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Northern Lights

An aurora (plural: aurorae or auroras; from the Latin word aurora, “dawn”) is a natural light display in the sky particularly in the high latitude (Arctic and Antarctic) regions, caused by the collision of energetic charged particles with atoms in the high altitude atmosphere (thermosphere). The charged particles originate in the magnetosphere and solar wind and, on Earth, are directed by the Earth’s magnetic field into the atmosphere. Aurora is classified as diffuse or discrete aurora. Most aurorae occur in a band known as the auroral zone,[1][2] which is typically 3° to 6° in latitudinal extent and at all local times or longitudes. The auroral zone is typically 10° to 20° from the magnetic pole defined by the axis of the Earth’s magnetic dipole. During a geomagnetic storm, the auroral zone will expand to lower latitudes. The diffuse aurora is a featureless glow in the sky which may not be visible to the naked eye even on a dark night and defines the extent of the auroral zone. The discrete aurorae are sharply defined features within the diffuse aurora which vary in brightness from just barely visible to the naked eye to bright enough to read a newspaper at night. Discrete aurorae are usually observed only in the night sky because they are not as bright as the sunlit sky. Aurorae occasionally occur poleward of the auroral zone as diffuse patches[3] or arcs (polar cap arcs[4]), which are generally invisible to the naked eye.

“The aurora borealis over Høgtuva Mountain in Norway. The Earth’s magnetic field funnels particles from the solar wind over the polar regions. More than 80 kilometres above the ground, these collide with molecules in the atmosphere causing them to glow: green and pale red for oxygen and crimson for nitrogen.”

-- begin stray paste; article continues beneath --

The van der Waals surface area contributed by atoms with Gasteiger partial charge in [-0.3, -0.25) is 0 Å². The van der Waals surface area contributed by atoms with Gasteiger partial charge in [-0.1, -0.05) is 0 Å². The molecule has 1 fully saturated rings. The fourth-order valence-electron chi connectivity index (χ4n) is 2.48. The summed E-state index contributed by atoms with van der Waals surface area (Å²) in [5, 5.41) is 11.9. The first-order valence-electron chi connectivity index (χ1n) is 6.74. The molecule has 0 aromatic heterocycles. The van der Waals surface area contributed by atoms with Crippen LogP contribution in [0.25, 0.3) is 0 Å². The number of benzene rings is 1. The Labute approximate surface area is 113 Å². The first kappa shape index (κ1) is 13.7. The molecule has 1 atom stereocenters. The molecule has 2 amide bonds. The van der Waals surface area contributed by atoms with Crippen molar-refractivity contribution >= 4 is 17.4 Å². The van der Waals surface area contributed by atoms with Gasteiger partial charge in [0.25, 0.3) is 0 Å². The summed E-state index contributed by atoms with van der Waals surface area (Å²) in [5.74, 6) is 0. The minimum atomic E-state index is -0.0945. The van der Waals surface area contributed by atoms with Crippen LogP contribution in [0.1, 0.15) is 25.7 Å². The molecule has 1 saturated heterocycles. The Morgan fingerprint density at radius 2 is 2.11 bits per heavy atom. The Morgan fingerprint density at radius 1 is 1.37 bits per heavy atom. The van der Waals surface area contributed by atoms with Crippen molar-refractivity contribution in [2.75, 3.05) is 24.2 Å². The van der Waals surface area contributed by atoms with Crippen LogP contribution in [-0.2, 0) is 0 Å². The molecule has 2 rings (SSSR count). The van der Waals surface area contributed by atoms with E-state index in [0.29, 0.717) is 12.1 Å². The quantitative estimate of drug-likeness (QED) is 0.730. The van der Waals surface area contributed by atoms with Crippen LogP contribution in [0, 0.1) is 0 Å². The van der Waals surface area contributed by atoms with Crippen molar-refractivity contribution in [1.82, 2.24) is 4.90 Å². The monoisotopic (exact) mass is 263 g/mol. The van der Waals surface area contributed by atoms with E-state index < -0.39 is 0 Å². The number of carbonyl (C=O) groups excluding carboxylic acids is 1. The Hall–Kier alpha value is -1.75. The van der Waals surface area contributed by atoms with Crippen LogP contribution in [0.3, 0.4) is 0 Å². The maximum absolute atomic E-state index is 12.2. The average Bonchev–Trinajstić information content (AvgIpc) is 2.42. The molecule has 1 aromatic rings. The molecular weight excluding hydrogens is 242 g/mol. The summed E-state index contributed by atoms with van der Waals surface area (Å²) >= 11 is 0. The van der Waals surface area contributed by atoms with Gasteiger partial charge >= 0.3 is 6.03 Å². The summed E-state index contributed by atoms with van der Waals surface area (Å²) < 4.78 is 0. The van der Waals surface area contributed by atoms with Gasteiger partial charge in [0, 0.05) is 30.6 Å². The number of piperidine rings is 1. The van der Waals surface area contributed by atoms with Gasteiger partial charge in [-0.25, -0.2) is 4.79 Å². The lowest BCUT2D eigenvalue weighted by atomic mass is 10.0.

Caption and image by Tommy Eliassen/Royal Observatory

In northern latitudes, the effect is known as the aurora borealis (or the northern lights), named after the Roman goddess of dawn, Aurora, and the Greek name for the north wind, Boreas, by Pierre Gassendi in 1621.[5] Auroras seen near the magnetic pole may be high overhead, but from farther away, they illuminate the northern horizon as a greenish glow or sometimes a faint red, as if the Sun were rising from an unusual direction. Discrete aurorae often display magnetic field lines or curtain-like structures, and can change within seconds or glow unchanging for hours, most often in fluorescent green. The aurora borealis most often occurs near the equinoctes. The northern lights have had a number of names throughout history. The Cree call this phenomenon the “Dance of the Spirits“. In Europe, in the Middle Ages, the auroras were commonly believed a sign from God.[6]

Its southern counterpart, the aurora australis (or the southern lights), has almost identical features to the aurora borealis and changes simultaneously with changes in the northern auroral zone[7] and is visible from high southern latitudes in Antarctica, South America, New Zealand, and Australia.

Aurorae occur on other planets. Similar to the Earth’s aurora, they are visible close to the planet’s magnetic poles.

source: Wikipedia

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Video of how the earth’s magnetic shield protects the planet from solar flares:

The earth’s magnetic shield is weakening. Here’s what happens with no magnetic shield:


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If you would like to create Northern Lights yourself, please refer here:
http://sites.ignislucis.com/info/plasma

If you would like to contribute to this project, contact:
northernlightsproject@ignislucis.com

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